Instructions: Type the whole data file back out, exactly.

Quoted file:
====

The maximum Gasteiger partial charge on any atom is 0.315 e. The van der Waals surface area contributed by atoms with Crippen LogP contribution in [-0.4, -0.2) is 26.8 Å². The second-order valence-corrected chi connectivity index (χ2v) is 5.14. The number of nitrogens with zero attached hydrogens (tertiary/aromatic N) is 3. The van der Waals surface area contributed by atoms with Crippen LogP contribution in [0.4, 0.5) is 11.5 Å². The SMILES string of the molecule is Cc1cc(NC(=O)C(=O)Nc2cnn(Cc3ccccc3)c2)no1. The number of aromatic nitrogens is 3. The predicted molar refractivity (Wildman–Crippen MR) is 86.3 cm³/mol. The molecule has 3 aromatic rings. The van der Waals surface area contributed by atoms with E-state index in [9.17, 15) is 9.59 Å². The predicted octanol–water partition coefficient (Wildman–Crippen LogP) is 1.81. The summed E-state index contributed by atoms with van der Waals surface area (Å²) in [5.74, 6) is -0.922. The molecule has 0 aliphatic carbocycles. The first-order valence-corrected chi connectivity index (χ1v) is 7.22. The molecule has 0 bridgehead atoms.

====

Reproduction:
The maximum Gasteiger partial charge on any atom is 0.315 e. The van der Waals surface area contributed by atoms with Crippen LogP contribution in [-0.4, -0.2) is 26.8 Å². The second-order valence-corrected chi connectivity index (χ2v) is 5.14. The number of nitrogens with zero attached hydrogens (tertiary/aromatic N) is 3. The van der Waals surface area contributed by atoms with Crippen LogP contribution in [0.4, 0.5) is 11.5 Å². The SMILES string of the molecule is Cc1cc(NC(=O)C(=O)Nc2cnn(Cc3ccccc3)c2)no1. The number of aromatic nitrogens is 3. The predicted molar refractivity (Wildman–Crippen MR) is 86.3 cm³/mol. The molecule has 3 aromatic rings. The van der Waals surface area contributed by atoms with E-state index in [9.17, 15) is 9.59 Å². The predicted octanol–water partition coefficient (Wildman–Crippen LogP) is 1.81. The summed E-state index contributed by atoms with van der Waals surface area (Å²) in [5.74, 6) is -0.922. The molecule has 0 aliphatic carbocycles. The first-order valence-corrected chi connectivity index (χ1v) is 7.22. The molecule has 0 bridgehead atoms.